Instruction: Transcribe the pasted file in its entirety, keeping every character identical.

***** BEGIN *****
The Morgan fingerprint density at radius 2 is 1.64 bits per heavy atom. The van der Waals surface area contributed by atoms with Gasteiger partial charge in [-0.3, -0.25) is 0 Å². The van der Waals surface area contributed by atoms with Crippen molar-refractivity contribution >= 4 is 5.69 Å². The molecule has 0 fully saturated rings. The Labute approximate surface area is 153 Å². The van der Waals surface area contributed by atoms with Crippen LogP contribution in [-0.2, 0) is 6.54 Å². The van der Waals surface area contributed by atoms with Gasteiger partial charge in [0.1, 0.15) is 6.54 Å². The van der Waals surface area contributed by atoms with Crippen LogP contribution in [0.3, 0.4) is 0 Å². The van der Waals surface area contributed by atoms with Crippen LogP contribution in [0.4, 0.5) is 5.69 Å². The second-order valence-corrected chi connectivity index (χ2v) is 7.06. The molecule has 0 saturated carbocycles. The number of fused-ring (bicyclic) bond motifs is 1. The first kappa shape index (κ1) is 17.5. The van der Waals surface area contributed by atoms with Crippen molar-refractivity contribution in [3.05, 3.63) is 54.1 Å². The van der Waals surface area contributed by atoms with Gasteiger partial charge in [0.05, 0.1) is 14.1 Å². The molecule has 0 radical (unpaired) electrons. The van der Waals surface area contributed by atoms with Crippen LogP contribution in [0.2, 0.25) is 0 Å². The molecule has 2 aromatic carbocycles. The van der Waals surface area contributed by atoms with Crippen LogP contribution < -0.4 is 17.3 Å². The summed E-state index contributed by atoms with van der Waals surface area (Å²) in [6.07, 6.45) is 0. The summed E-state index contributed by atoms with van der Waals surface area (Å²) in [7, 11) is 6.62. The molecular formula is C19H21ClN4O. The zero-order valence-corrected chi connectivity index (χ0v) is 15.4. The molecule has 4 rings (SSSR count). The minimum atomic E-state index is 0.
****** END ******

The Morgan fingerprint density at radius 2 is 1.64 bits per heavy atom. The van der Waals surface area contributed by atoms with Gasteiger partial charge in [-0.3, -0.25) is 0 Å². The van der Waals surface area contributed by atoms with Crippen molar-refractivity contribution >= 4 is 5.69 Å². The molecule has 0 fully saturated rings. The Labute approximate surface area is 153 Å². The van der Waals surface area contributed by atoms with Crippen LogP contribution in [-0.2, 0) is 6.54 Å². The van der Waals surface area contributed by atoms with Gasteiger partial charge in [0.1, 0.15) is 6.54 Å². The van der Waals surface area contributed by atoms with Crippen LogP contribution in [0.3, 0.4) is 0 Å². The van der Waals surface area contributed by atoms with Crippen LogP contribution in [0.4, 0.5) is 5.69 Å². The second-order valence-corrected chi connectivity index (χ2v) is 7.06. The molecule has 0 saturated carbocycles. The number of fused-ring (bicyclic) bond motifs is 1. The first kappa shape index (κ1) is 17.5. The van der Waals surface area contributed by atoms with Crippen molar-refractivity contribution in [3.05, 3.63) is 54.1 Å². The van der Waals surface area contributed by atoms with Gasteiger partial charge in [0.05, 0.1) is 14.1 Å². The molecule has 0 radical (unpaired) electrons. The van der Waals surface area contributed by atoms with Crippen LogP contribution in [0.2, 0.25) is 0 Å². The molecule has 2 aromatic carbocycles. The van der Waals surface area contributed by atoms with Crippen LogP contribution < -0.4 is 17.3 Å². The summed E-state index contributed by atoms with van der Waals surface area (Å²) in [6.07, 6.45) is 0. The summed E-state index contributed by atoms with van der Waals surface area (Å²) in [7, 11) is 6.62. The molecular formula is C19H21ClN4O. The zero-order valence-corrected chi connectivity index (χ0v) is 15.4. The molecule has 4 rings (SSSR count). The minimum atomic E-state index is 0.